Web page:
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When Do Stormwater Ulitilities Make Sense?
 

When Do Stormwater Ulitilities Make Sense?

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  • Shows the dense level of development in the central area of New London at this time. Further continued development with booms in the 1920’s and 50’s and 60’s The City is essentially built out now, of course. The provisions for stormwater drainage in the various areas of the City have not changed much from those put in at the time each area was finally developed.
  • About three years ago. Near discharge point of piped brook and auxiliary pumping station behind a hurricane barrier.
  • The numbers are old but I included this slide to give you an idea of what we went through and the order of magnitude of the improvements needed.
  • Won’t go into numbers in detail – since they are out of date anyway - but they do give, again, an order of magnitude. Salary and wages are from estimates of DPW, etc. person hours devoted to stormwater.
  • These are all true but the political reality is probably that idea would be DOA due to the added cost except . . . NEXT SLIDE
  • CAVEAT HERE - This does not account for reductions in fees to Non-residential and Tax-exempt properties due to their own stormwater management efforts and direct discharge into the Thames River. A balance will need to be struck between the above factors and the fact that the City maintains access through road connections to these riverfront institutions and provides the admin associated with permit compliance, etc.
  • The data that was gathered revealed the following: Almost 40% of the parcel area is tax-exempt and City owned property. 31% of the associated Impervious Area does not contribute to paying the costs of providing Stormwater Management Services.
  • Projected rates seem to be within the ballpark of costs being changed in other communities, although a bit on the high side. USEPA 2009 Ave single-family per property costs $(8.00- 160.00) – (Fuss and O’Neill)
  • The last column reflects the inclusion of the fees that would have been paid by City owned properties. Distributing these costs among all the users as part of the fee, rather than raising it through taxes, maximizes the cost shift to tax-exempt properties.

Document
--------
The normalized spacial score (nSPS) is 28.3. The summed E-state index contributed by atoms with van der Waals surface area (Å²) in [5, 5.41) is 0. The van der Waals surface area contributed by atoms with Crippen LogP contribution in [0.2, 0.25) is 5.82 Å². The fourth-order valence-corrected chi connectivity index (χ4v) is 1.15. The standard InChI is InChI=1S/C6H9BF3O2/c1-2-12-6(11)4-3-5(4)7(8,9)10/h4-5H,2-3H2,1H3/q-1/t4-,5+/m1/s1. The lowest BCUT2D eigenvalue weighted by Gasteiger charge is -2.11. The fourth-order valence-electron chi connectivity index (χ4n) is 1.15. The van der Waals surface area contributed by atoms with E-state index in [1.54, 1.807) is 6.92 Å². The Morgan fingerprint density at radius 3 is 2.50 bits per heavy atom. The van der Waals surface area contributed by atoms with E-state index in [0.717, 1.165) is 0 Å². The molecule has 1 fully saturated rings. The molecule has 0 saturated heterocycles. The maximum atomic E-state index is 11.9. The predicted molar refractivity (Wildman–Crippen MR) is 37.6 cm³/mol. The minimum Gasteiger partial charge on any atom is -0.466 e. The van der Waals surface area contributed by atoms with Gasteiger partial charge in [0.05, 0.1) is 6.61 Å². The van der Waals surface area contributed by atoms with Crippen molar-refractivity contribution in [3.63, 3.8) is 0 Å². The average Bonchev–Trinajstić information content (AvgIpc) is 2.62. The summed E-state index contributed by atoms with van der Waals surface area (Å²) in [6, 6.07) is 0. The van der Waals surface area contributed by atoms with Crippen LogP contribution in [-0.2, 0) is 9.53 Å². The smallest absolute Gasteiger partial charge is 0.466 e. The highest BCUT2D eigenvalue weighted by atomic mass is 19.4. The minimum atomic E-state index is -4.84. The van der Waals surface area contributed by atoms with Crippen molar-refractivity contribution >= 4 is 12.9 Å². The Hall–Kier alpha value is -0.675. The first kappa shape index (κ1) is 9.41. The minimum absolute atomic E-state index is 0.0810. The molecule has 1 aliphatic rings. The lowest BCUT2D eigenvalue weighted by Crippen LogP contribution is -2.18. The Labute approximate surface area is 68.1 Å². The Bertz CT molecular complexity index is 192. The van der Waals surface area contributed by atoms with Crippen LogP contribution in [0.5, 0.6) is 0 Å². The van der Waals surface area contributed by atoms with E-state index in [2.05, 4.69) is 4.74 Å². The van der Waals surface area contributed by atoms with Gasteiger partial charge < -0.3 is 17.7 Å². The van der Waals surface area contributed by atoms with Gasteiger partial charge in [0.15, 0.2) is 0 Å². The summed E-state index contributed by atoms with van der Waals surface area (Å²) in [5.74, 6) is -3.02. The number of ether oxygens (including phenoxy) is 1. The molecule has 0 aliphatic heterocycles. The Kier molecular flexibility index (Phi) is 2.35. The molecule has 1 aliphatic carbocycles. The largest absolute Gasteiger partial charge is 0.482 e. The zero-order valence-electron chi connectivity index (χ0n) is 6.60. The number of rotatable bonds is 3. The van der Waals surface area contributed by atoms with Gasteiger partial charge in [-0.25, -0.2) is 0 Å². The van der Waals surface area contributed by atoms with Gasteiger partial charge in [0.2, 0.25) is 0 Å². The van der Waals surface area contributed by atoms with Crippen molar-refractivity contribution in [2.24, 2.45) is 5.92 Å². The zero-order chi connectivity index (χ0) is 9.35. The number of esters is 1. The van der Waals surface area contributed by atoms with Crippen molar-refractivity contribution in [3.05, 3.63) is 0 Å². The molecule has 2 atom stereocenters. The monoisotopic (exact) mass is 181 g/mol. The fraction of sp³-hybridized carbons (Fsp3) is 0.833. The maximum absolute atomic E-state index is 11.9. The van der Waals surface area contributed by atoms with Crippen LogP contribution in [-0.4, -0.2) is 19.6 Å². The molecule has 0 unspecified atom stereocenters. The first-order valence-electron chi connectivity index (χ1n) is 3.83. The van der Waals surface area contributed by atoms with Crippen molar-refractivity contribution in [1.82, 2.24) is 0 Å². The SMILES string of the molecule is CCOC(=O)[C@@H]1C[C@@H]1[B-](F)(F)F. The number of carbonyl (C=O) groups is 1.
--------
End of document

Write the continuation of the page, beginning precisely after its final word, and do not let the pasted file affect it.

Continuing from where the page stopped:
• Another graphic demonstrates the impact on costs for current tax-paying properties of the creation of a Stormwater Utility.

When Do Stormwater Ulitilities Make Sense? When Do Stormwater Ulitilities Make Sense? Presentation Transcript

  • When do Stormwater Utility Districts Make Sense? Moderator—M. James Riordan, AICP, LEED AP Speaker—Christopher Stone, PE Speaker—Harry A. Smith, AICP Speaker—Maria Rose, CFM
  • Overview ofStormwater Utility Districts M. James Riordan, AICP, LEED AP Senior Project Manager
  • Background and Purpose• Stormwater Utilities: – Create a regular source of funding – Encourage regional (i.e., watershed-based) management• Potential Benefits and Concerns• Practicability of Stormwater Utilities
  • Background and Purpose• Stormwater Utilities: – Create a regular source of funding – Encourage regional (i.e., watershed-based) management• Potential Benefits and Concerns• Practicability of Stormwater Utilities
  • Overview of Presentation• Nature of Stormwater Utility Districts• When Should Stormwater Utility Districts be Considered?• What Authority Exists to Implement Utility Districts?
  • Nature of Stormwater Utilities• What is this “stormwater utility district”? – Dedicated revenue outside of general taxation. – User fee, not a tax. – Often regional in nature and may be watershed-based• Once funding becomes predictable, long-term planning can occur: – Capital improvements – Watershed management – Technical assistance and demonstrations – Flood control
  • Nature of Stormwater Utilities• Connecticut’s Status – OLR’s findings in 2004—No clear authority – PA 7-154—Pilot Program (New Haven, Norwalk, New London) – Interim Report—May be advantageous, but not authority to regionalize• Rhode Island’s Status – Chapter 45-61of the Rhode Island Stormwater Management and Utility District Act of 2002• Massachusetts’s Status – MGL Chapter 83, Section 1 was amended in 2006 to include the ability to establish stormwater utilities
  • Nature of Stormwater Utilities
  • Nature of Stormwater Utilities• Why Regionalize? – Economies of scale—Share programs, labor and equipment – Watershed as a unit of management
  • Nature of Stormwater Utilities• Commonly Cited Concerns – Bureaucracy – New fees look like taxes – Controversial basis for fees – Politically untenable – Public campaign may be needed for support
  • When Should Stormwater Utilities be Considered?
  • When Should Stormwater Utilities be Considered?
  • Connecticut Department of Connecticut Department of EnergyEnergy andEnvironmental Protection and Environmental Protection
  • September 21, 2012 Christopher Stone, P.E. DEEP Stormwater SectionConnecticut Department of Energy and Environmental Protection
  • Recent Permitting Issues Registration review/approval Public availability & comment Impaired waters WQ Standards - Anti-degradation Low Impact Development (LID)Connecticut Department of Energy and Environmental Protection
  • 2000 Census 130 Towns in UAs 113 Towns in permit 2010 Census 138 Towns in UAs ??? Towns in permitConnecticut Department of Energy and Environmental Protection
  • Six Minimum Control Measures: Public education and outreach Public participation Illicit discharge detect/eliminate Construction site runoff control Post-construction SW mgmt Pollution prev./good hskeepingConnecticut Department of Energy and Environmental Protection
  • MS4 Permit Updates/Changes Public participation - Public review comment - Increased public participation Illicit discharge detect/eliminate - Increased emphasis - In-depth methodology Post-construction SW mgmt - LID performance standardsConnecticut Department of Energy and Environmental Protection